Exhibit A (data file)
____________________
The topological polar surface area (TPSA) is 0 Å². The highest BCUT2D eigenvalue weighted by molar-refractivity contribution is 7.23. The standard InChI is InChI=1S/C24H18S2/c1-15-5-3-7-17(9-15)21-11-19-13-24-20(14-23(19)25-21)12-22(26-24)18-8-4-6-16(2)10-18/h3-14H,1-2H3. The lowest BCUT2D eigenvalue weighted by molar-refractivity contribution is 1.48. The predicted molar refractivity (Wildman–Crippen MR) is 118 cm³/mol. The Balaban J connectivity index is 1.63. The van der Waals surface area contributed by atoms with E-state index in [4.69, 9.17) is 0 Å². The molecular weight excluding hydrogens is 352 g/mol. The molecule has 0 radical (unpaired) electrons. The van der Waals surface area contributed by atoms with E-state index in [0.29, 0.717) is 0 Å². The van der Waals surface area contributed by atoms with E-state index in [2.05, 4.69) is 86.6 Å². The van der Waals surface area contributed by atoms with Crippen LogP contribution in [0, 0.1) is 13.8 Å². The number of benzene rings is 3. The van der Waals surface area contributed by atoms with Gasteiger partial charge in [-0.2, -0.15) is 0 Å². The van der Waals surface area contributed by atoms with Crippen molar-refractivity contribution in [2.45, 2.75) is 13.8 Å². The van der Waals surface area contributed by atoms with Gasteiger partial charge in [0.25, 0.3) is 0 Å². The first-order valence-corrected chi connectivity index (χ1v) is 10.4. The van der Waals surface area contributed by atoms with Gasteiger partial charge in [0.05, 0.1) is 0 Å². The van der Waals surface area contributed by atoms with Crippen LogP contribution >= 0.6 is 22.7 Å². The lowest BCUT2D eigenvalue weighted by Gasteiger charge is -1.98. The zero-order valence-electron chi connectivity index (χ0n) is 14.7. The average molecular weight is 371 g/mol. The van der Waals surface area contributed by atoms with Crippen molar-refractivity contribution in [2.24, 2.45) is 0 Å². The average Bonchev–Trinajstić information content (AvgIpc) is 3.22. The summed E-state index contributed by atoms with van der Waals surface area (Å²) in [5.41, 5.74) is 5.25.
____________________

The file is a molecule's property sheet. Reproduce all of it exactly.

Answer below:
The topological polar surface area (TPSA) is 0 Å². The highest BCUT2D eigenvalue weighted by molar-refractivity contribution is 7.23. The standard InChI is InChI=1S/C24H18S2/c1-15-5-3-7-17(9-15)21-11-19-13-24-20(14-23(19)25-21)12-22(26-24)18-8-4-6-16(2)10-18/h3-14H,1-2H3. The lowest BCUT2D eigenvalue weighted by molar-refractivity contribution is 1.48. The predicted molar refractivity (Wildman–Crippen MR) is 118 cm³/mol. The Balaban J connectivity index is 1.63. The van der Waals surface area contributed by atoms with E-state index in [4.69, 9.17) is 0 Å². The molecular weight excluding hydrogens is 352 g/mol. The molecule has 0 radical (unpaired) electrons. The van der Waals surface area contributed by atoms with E-state index in [0.29, 0.717) is 0 Å². The van der Waals surface area contributed by atoms with E-state index in [2.05, 4.69) is 86.6 Å². The van der Waals surface area contributed by atoms with Crippen LogP contribution in [0, 0.1) is 13.8 Å². The number of benzene rings is 3. The van der Waals surface area contributed by atoms with Gasteiger partial charge in [-0.2, -0.15) is 0 Å². The van der Waals surface area contributed by atoms with Crippen molar-refractivity contribution in [2.45, 2.75) is 13.8 Å². The van der Waals surface area contributed by atoms with Gasteiger partial charge in [0.25, 0.3) is 0 Å². The first-order valence-corrected chi connectivity index (χ1v) is 10.4. The van der Waals surface area contributed by atoms with Gasteiger partial charge in [0.05, 0.1) is 0 Å². The van der Waals surface area contributed by atoms with Crippen LogP contribution >= 0.6 is 22.7 Å². The lowest BCUT2D eigenvalue weighted by Gasteiger charge is -1.98. The zero-order valence-electron chi connectivity index (χ0n) is 14.7. The average molecular weight is 371 g/mol. The van der Waals surface area contributed by atoms with Crippen molar-refractivity contribution in [2.24, 2.45) is 0 Å². The average Bonchev–Trinajstić information content (AvgIpc) is 3.22. The summed E-state index contributed by atoms with van der Waals surface area (Å²) in [5.41, 5.74) is 5.25.